PET SEMATARY: BLOODLINES – Review by Nadine Whitney

Stephen King’s novel Pet Sematary has been adapted for the screen three times. The 1989 version by Mary Lambert which was co-scripted by King, which was followed by a 1992 sequel. In 2019 another adaptation was directed by Kevin Kölsch and Dennis Widmyer. Acting as a prequel to the 2019 version, Lindsey Anderson Beer’s Pet Sematary: Bloodlines concentrates on the character of the young Jud Crandall who had been previously played as an old man by Fred Gwynne and John Lithgow. Jud Crandall is the man who leads Louis Creed to the titular Pet Sematary and the sour land beyond. Beer’s film attempts to solve the mystery of Ludlow, Maine and why death is different there.

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Lindsey Anderson Beer talks Women in Horror, Stephen King and PET SEMATARY: BLOODLINES – Nadine Whitney interviews

Although she’s making her directorial debut with Pet Sematary: Bloodlines, Lindsey Anderson Beer has worked in the screen industry for years as writer, show runner, story consultant and more. With Pet Sematary: Bloodline, she’s expanded the vision of super horror creative Stephen King. As she puts it: My goal with anything is always delightful surprise and I hope the film feels like something they haven’t seen before. I hope it offers them the heart and the moral questions of Pet Sematary and I want it to scare the shit out of people. I also want it to make them feel something.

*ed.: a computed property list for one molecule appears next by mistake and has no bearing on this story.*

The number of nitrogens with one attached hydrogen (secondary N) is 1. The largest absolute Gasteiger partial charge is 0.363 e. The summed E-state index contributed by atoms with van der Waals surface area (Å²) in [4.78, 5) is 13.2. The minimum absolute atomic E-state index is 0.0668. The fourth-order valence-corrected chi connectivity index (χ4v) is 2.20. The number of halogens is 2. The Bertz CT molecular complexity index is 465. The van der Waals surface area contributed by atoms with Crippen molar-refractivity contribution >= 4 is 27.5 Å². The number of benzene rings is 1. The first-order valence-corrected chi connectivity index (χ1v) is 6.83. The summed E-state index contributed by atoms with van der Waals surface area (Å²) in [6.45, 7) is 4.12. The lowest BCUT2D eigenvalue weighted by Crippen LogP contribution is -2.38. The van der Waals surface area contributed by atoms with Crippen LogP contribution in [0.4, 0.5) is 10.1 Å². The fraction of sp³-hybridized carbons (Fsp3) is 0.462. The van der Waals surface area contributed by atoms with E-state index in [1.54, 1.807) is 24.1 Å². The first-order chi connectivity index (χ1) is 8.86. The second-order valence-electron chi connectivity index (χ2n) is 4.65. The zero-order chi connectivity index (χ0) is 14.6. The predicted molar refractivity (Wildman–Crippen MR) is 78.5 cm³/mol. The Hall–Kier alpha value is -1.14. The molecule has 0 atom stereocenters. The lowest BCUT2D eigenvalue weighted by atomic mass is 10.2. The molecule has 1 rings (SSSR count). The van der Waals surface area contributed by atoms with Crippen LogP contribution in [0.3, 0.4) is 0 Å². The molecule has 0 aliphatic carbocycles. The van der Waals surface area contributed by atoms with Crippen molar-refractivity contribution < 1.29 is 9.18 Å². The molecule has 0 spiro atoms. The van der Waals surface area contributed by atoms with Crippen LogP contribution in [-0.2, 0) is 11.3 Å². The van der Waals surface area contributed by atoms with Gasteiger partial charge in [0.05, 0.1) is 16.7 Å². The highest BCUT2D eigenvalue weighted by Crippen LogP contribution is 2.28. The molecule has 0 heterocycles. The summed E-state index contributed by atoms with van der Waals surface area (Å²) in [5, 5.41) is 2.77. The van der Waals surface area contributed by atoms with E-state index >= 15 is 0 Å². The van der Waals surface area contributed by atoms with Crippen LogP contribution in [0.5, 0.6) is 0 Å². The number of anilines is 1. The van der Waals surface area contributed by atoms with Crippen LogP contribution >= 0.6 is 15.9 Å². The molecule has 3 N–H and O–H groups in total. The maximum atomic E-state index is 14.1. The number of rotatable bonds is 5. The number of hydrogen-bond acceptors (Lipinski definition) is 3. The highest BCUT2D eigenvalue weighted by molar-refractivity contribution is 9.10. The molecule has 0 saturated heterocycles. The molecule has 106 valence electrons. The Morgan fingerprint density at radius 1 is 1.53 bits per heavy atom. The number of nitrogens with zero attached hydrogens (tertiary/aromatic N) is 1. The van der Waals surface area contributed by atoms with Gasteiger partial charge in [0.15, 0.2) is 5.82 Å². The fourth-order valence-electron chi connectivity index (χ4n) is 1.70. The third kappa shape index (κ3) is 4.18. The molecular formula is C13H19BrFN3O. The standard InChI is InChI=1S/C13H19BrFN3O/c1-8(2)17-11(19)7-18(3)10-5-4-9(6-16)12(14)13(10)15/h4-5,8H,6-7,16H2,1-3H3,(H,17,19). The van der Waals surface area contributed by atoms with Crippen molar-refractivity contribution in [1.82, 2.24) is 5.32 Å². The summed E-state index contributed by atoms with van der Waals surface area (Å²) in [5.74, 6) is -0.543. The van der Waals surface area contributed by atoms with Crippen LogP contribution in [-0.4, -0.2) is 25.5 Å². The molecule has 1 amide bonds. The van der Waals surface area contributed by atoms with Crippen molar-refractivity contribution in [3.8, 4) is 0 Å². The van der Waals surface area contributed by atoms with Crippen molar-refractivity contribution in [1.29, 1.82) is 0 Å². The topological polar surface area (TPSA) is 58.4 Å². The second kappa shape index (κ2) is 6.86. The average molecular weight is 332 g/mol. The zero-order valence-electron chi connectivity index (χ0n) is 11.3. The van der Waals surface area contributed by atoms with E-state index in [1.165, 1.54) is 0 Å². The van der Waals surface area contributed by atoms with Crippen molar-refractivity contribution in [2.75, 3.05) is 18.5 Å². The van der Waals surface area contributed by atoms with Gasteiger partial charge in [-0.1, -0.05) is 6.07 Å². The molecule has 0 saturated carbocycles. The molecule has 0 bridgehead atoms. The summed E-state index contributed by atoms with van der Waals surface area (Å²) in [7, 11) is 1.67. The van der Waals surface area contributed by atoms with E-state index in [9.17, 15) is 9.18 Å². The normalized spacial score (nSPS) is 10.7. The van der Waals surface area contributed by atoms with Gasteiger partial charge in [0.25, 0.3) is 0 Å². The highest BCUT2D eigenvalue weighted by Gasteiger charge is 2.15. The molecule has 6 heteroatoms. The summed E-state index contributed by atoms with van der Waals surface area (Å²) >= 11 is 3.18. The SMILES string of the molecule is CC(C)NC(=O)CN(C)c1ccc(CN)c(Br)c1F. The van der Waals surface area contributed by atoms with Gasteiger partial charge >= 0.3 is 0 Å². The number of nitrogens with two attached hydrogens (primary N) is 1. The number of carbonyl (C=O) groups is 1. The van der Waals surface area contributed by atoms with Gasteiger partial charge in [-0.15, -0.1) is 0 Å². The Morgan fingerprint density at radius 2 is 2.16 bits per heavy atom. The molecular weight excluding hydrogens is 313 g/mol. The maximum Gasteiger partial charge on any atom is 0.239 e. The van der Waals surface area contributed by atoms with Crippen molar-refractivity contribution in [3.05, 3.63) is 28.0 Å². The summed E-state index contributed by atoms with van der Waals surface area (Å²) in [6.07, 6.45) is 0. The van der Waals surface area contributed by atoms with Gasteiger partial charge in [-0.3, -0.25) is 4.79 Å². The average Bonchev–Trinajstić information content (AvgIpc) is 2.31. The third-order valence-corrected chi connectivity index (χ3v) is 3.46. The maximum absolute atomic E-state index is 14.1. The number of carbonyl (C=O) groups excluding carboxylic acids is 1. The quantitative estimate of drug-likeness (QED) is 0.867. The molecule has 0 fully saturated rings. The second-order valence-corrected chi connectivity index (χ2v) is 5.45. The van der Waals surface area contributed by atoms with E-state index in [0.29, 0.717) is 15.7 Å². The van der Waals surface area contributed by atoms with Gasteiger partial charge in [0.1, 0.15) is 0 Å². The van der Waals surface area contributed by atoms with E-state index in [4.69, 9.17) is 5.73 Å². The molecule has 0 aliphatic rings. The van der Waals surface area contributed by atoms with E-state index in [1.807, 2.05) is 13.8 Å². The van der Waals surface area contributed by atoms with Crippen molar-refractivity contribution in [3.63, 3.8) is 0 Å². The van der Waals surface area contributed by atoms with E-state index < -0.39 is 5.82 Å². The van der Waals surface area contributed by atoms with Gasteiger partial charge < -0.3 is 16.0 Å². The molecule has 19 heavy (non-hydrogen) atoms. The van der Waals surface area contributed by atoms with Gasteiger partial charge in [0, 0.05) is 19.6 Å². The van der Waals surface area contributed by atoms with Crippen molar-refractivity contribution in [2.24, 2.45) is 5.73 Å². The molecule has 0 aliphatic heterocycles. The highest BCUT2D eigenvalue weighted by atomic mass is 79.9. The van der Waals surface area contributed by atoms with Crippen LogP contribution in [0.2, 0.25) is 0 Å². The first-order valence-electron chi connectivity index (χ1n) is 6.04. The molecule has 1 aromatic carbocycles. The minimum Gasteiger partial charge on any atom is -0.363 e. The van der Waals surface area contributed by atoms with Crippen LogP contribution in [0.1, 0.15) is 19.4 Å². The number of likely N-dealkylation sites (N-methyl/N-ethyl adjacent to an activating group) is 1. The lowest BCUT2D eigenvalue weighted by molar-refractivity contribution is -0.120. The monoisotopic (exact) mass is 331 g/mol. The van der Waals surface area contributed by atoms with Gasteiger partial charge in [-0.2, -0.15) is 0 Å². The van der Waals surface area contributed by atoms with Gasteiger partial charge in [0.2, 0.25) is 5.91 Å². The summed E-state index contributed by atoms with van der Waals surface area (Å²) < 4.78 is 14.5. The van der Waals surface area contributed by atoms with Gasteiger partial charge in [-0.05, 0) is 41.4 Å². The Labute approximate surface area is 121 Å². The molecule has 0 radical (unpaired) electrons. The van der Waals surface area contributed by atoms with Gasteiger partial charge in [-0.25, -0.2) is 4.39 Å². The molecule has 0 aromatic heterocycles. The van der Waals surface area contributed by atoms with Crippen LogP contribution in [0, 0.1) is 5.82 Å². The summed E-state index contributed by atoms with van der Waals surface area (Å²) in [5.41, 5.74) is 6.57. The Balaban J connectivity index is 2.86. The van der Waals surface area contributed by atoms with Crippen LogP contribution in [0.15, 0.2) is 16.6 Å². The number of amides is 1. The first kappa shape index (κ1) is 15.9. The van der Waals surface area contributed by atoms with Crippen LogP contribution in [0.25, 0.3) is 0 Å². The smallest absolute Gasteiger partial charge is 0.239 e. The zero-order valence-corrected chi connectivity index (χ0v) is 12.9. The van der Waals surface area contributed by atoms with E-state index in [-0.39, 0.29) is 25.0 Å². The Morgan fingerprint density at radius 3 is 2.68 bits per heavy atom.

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KING ON SCREEN – Review by Jennifer Green

What starts out appearing as a film only for diehard Stephen King fans, King on Screen transforms over its 105 minutes into a broader rumination on the challenges of adapting the written word to the visual language of cinema and the role horror can play as a genre in people’s lives. When you’re talking about best-selling works by a beloved author like King, the responsibility heightens. An interesting thread in this documentary is the analysis of the role horror can play as a genre in some people’s lives. Interviewees describe horror as a means to put order into chaos, to exercise courage and practice being brave in safe spaces.

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THE BLACK PHONE – Review by T. J. Callahan

Set in 1978 Denver, an abducted teenager uses an unplugged wall phone in a sound proof basement crypt to communicate with a sadistic killer’s previous victims in hopes of saving his own life. The Black Phone is a perplexing puzzle that won’t leave you hanging…up. It won’t necessarily have you on the edge of your seat either, but that’s only because The Black Phone is more creepy than it is frightening. It’s more like watching a crime drama with jump scares.

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FIRESTARTER – Review by Susan Kamyab

This 2022 of version Firestarter is just another flop to add to the list of Stephen King adaptations. For those who haven’t seen the original 1984 film, the story follows a young couple and their 11-year-old daughter. Charlie. Due to past lab experiments, the three of them have telekinetic powers. Charlie’s parents have learned to control theirs, but she is unable to contain her sudden burst of flames triggered by anger. But that’s the least of this family’s problems, as a mysterious federal agent is on the hunt to take Charlie away from her parents. From begin to end the film never ignites a big enough flame.

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